There is a very big word circulating at the moment, with a very wide and important meaning – sustainability.. As it applies as much in the garden world as anywhere else, please allow me to sum it up in four words – doing the right thing.
Let’s start from the ground up.
We’ve been told repeatedly not to use peat, and yet garden centres are still selling peat based composts. Why? Probably because the purchase price only reflects the cost of extraction and transport. If you also factored in the twelve thousand years plus that peat takes to accumulate in a modern bog, the price at the till would be so prohibitive that you wouldn’t touch it with a barge-pole.
However, it’s all very well saying not to use something, but where are the alternatives? Any material produced should have to make it through a Responsible Sourcing Calculator – measuring such things as energy and water use, social compliance, habitat and biodiversity implications, pollution of production, renewability and so on.
Coir has been suggested as a good growing medium for plants. It’s cheap enough with reasonable water holding capacity. But if you track the production process back to its source, coir needs a vast amount of water to clean it in the first place. Although it’s not our water, it’ll be a precious commodity to someone else in the world.
Wood-based fibre mixes are also available, but are a very strange colour. I was given a bag of it to trial as a mulch, and although the plants thrived through the extremes of last summer, I must confess to a momentary frown that my front garden was now a rather vulgar bright orange. Perhaps I should keep reminding myself that plants are much more tolerant that we humans.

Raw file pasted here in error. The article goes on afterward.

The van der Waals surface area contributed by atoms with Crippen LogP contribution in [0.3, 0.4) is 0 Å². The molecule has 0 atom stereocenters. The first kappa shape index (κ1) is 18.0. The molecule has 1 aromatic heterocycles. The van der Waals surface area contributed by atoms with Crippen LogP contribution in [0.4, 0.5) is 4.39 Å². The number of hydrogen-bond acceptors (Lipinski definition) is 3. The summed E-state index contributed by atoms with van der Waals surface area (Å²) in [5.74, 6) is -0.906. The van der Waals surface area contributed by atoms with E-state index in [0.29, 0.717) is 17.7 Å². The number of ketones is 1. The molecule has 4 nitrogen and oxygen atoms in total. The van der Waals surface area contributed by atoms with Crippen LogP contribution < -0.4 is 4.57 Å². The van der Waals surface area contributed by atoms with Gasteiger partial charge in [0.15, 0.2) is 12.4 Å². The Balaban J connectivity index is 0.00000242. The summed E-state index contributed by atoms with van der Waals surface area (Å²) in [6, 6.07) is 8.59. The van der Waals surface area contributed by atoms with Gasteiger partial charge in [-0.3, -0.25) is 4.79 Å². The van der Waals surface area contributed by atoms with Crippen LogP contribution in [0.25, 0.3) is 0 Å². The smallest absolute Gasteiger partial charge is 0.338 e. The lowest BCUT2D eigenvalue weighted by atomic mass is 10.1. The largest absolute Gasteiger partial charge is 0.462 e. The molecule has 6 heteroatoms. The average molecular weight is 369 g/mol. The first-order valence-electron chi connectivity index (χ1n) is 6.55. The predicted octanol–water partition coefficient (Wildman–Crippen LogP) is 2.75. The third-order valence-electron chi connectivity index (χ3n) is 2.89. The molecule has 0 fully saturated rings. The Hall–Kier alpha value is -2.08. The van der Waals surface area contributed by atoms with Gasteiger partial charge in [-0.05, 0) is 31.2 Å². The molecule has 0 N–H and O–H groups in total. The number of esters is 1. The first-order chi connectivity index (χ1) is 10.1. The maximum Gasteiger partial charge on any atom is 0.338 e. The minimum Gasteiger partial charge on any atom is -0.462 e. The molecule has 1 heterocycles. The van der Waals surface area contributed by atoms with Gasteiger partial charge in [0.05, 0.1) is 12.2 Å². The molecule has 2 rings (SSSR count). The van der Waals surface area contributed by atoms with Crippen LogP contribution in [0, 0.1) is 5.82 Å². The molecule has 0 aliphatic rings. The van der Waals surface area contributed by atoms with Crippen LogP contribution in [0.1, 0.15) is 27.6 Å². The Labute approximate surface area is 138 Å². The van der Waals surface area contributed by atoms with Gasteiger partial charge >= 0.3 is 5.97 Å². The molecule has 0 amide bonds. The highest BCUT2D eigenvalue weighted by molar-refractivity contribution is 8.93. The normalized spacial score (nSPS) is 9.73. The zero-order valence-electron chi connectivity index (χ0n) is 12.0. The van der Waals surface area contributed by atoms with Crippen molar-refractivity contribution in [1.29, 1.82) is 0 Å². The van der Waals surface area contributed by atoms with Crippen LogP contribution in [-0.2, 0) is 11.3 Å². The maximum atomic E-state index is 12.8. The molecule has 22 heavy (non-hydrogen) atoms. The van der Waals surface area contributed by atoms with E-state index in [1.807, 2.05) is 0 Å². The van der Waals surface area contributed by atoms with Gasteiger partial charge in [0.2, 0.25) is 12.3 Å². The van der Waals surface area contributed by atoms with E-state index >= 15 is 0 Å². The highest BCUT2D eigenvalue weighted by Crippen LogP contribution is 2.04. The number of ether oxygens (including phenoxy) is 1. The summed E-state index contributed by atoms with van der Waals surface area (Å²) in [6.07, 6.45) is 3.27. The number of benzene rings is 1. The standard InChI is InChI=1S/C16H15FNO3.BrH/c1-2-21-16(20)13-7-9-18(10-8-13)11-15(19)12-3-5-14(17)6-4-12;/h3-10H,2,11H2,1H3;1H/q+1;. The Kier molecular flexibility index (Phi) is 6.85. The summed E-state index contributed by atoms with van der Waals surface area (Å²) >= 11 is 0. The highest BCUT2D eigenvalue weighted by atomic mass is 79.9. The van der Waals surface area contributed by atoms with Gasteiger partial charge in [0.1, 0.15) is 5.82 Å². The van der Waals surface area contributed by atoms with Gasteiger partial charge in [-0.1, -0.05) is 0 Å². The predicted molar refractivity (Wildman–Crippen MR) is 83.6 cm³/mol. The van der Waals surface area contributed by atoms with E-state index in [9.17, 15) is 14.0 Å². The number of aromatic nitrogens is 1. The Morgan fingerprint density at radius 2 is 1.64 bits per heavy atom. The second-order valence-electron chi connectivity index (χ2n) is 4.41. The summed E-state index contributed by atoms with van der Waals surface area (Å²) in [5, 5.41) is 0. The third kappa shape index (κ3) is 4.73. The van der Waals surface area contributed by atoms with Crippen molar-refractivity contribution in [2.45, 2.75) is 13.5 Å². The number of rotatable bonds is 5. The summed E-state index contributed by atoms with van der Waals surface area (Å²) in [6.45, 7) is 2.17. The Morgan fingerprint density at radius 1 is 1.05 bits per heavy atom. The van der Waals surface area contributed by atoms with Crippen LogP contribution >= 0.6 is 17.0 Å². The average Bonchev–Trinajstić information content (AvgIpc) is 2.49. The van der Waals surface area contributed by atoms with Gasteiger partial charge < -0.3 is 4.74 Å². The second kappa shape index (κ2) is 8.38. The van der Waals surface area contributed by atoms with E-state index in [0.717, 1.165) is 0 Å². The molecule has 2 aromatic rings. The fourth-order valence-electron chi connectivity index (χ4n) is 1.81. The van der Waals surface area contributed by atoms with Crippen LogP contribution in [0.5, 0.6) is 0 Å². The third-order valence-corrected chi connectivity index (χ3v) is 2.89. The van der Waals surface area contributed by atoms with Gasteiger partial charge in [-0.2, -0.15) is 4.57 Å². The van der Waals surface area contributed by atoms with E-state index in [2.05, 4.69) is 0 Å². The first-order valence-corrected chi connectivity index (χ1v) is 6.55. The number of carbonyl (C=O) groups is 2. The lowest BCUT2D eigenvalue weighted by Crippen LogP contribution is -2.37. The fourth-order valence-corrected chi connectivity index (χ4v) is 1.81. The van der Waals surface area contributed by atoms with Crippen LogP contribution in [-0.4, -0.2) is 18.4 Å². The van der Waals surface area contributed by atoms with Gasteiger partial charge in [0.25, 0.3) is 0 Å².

There’s also a notion that spent coffee grounds could be an answer. After all in the UK people drink 70 million cups per day, and what is left is all waste – and plant waste at that. I’m told that currently most spent coffee is mixed with wood chips, pelleted into biofuel and then burnt.
I think that Kew Gardens has the answer with its giant compost heap, and there’s a secret ingredient; the Royal Mounted Horseguards has tons of the stuff and so lorry loads of this ‘magic’ are delivered each week, and Kew’s plants must be the happiest in London as a result.
So, do the right thing for your soil by mulching with well-rotted horse manure –and now is a very good time of year to be doing this. No need to dig it in.
If you don’t have any royal horse poo connections, then simply get some of more humble origins from any decent garden centre. Country Natural is a great product!
It’ll improve soil structure, re-mineralise it, suppress weeds and conserve water – and it’s totally sustainable.. And, your plants will thrive through any hot drought that summer throws at them.